A college student studying environmental science fell about 100 feet to her death while hiking on a class trip to the Ozarks, officials said.
Andrea Norton, 20, was among a group of Briar Cliff University students who traveled to Hawksbill Crag in Arkansas’ Ozark National Forest on Sunday morning as part of a class activity, Newton County Sheriff Glenn Wheeler said.
Before Sunday’s baseball and softball games, we honored the life of Andrea Norton, a member of the WVB team who died tragically Saturday.
Thank you to everyone who has sent their prayers to the Briar Cliff community as we mourn the loss of a very special student-athlete. pic.twitter.com/idItOiFG5L
— Briar Cliff Athletics (@bcuchargers) April 15, 2019
Wheeler said 61 emergency personnel responded to the scene, and that Norton lost her footing before she fell approximately 100 feet.
Norton was originally from Hot Springs, South Dakota, and was a junior at Briar Cliff, which is in Sioux City, Iowa. The professor that led the group of students to the crag has been coming here for more than 20 years, Wheeler said.
Our deepest thoughts and prayers go out to the Briar Cliff Women’s Volleyball Team with the passing of Andrea Norton. pic.twitter.com/4qJfzykN1U
— Jimmie Volleyball (@UJVolleyball) April 15, 2019
Norton was a triple major in biology, environmental science and had petitioned the school for an associate degree in global studies, according to her obituary.
As part of her studies, she traveled to Arkansas, Costa Rica, and California, and was planning a trip to the Galapagos Islands next year, her obituary said.
A 20-year-old South Dakota woman died this morning after she fell off Hawksbill Crag in Newton County. The sheriff says Andrea Norton goes to school in Sioux City, Iowa. She was w/ other students. Witnesses say she repositioned herself for a photo when she fell. pic.twitter.com/D0fhOTO36G
— Stephanie Sharp (@stephmsharp) April 13, 2019
“Andrea developed a genuine love for the planet and devoted herself to making a major impact in the preservation,” the obituary reads. “Her light, courage, and drive is what drew people to her.”
“She inspired those who knew her to be the best version of themselves, helped them reach their own goals and had such compassion for everything,” the tribute states. “Her smile could light up a room and she brought joy to all around her.”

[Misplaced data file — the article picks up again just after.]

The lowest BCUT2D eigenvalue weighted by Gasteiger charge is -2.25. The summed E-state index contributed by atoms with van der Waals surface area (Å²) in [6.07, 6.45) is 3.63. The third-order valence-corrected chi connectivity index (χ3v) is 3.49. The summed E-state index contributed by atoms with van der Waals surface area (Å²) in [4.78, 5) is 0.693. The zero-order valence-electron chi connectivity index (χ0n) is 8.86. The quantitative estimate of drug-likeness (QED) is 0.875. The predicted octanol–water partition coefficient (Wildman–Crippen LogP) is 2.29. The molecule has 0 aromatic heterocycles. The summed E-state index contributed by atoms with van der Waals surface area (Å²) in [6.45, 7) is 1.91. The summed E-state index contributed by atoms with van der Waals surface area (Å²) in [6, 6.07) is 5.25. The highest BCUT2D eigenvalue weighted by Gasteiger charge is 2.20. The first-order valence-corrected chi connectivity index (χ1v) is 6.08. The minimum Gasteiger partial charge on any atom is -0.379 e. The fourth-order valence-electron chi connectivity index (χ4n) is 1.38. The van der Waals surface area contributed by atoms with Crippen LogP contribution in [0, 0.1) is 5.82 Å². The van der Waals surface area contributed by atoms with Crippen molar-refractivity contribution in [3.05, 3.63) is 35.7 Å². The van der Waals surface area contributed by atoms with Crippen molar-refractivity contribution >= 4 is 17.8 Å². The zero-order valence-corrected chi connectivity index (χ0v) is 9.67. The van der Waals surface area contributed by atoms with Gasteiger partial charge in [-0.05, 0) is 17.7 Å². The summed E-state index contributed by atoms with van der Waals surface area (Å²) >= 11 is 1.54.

The university offered its condolences and praised Norton as a stellar student in a post on Facebook.
Our deepest condolences and prayers go to the family and friends of BCU student Andrea Norton. Andrea was a passionate…
“Andrea was a passionate environmental science major, exemplary student, and dedicated athlete. She lived BCU’s values in everything she did from the classroom to the court and everywhere she went,” the university said.
“Andrea made a tremendous impact on the BCU community and everyone she met and will be greatly missed.”
Norton was a member of Briar Cliff’s women’s volleyball team, wearing number 22.
We are saddened by the unexpected passing of our beloved teammate Andrea Norton. #22 on the court, #1 in our hearts. Thank you for the prayers, calls, texts and emails. As Dre would say: Greater is he that is in you than he that is in the world. 1 John 4:4 #BattleOn pic.twitter.com/PRRJa11Wfs
— Briar Cliff Women’s Volleyball (@Cliff_WVB) April 14, 2019
“We are saddened by the unexpected passing of our beloved teammate Andrea Norton. #22 on the court, #1 in our hearts,” the team said on Twitter.
Sheriff Wheeler said Norton’s death was a reminder of how dangerous these popular spots like Hawksbill Crag can be.
Black Hills Juniors family, Please keep your thoughts with the friends and family of our former club member, Andrea…
“Hawksbill Crag is a spectacular location that thousands of people visit and enjoy each year,” he said. “But one stumble or misstep is all it can take to turn a great day into a tragic one. I want everyone to enjoy our county but use extreme caution and respect how dangerous these places can be. I don’t want any other families going through what Andrea’s family is now facing.”
By Eric Levenson